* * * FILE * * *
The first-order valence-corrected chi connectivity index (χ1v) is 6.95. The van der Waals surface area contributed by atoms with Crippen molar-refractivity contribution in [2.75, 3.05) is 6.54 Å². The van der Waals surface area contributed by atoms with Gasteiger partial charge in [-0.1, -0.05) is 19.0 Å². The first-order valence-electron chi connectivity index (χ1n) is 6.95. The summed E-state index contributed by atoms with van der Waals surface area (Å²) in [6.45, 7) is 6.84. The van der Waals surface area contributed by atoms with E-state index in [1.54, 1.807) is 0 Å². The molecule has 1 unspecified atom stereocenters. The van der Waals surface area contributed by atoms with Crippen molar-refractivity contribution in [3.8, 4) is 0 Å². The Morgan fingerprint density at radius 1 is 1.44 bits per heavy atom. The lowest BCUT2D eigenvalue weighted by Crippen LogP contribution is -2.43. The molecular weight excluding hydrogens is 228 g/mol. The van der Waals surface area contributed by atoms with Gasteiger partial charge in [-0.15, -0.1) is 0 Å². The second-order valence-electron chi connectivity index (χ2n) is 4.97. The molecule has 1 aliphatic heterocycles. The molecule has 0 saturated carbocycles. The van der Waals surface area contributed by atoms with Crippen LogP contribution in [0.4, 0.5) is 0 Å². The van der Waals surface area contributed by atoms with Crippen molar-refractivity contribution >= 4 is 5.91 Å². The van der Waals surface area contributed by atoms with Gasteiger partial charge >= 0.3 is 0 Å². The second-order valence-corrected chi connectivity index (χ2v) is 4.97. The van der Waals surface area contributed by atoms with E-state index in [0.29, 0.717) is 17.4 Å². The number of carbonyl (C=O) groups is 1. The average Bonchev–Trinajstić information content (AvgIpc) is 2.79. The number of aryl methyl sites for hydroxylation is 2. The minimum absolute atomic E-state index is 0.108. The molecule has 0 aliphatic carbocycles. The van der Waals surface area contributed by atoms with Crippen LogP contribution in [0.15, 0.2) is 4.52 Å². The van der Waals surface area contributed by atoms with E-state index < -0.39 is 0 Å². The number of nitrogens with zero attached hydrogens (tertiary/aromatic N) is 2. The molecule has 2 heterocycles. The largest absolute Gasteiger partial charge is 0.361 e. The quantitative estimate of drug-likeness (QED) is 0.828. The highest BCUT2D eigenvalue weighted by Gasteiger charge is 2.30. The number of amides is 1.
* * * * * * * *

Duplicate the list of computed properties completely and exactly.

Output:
The first-order valence-corrected chi connectivity index (χ1v) is 6.95. The van der Waals surface area contributed by atoms with Crippen molar-refractivity contribution in [2.75, 3.05) is 6.54 Å². The van der Waals surface area contributed by atoms with Gasteiger partial charge in [-0.1, -0.05) is 19.0 Å². The first-order valence-electron chi connectivity index (χ1n) is 6.95. The summed E-state index contributed by atoms with van der Waals surface area (Å²) in [6.45, 7) is 6.84. The van der Waals surface area contributed by atoms with E-state index in [1.54, 1.807) is 0 Å². The molecule has 1 unspecified atom stereocenters. The van der Waals surface area contributed by atoms with Crippen molar-refractivity contribution in [3.8, 4) is 0 Å². The Morgan fingerprint density at radius 1 is 1.44 bits per heavy atom. The lowest BCUT2D eigenvalue weighted by Crippen LogP contribution is -2.43. The molecular weight excluding hydrogens is 228 g/mol. The van der Waals surface area contributed by atoms with Gasteiger partial charge in [-0.15, -0.1) is 0 Å². The second-order valence-electron chi connectivity index (χ2n) is 4.97. The molecule has 1 aliphatic heterocycles. The molecule has 0 saturated carbocycles. The van der Waals surface area contributed by atoms with Crippen LogP contribution in [0.4, 0.5) is 0 Å². The van der Waals surface area contributed by atoms with Crippen molar-refractivity contribution >= 4 is 5.91 Å². The van der Waals surface area contributed by atoms with Gasteiger partial charge >= 0.3 is 0 Å². The second-order valence-corrected chi connectivity index (χ2v) is 4.97. The van der Waals surface area contributed by atoms with E-state index in [0.29, 0.717) is 17.4 Å². The number of carbonyl (C=O) groups is 1. The average Bonchev–Trinajstić information content (AvgIpc) is 2.79. The number of aryl methyl sites for hydroxylation is 2. The minimum absolute atomic E-state index is 0.108. The molecule has 0 aliphatic carbocycles. The van der Waals surface area contributed by atoms with Crippen LogP contribution in [0.15, 0.2) is 4.52 Å². The van der Waals surface area contributed by atoms with E-state index < -0.39 is 0 Å². The number of nitrogens with zero attached hydrogens (tertiary/aromatic N) is 2. The molecule has 2 heterocycles. The largest absolute Gasteiger partial charge is 0.361 e. The quantitative estimate of drug-likeness (QED) is 0.828. The highest BCUT2D eigenvalue weighted by Gasteiger charge is 2.30. The number of amides is 1.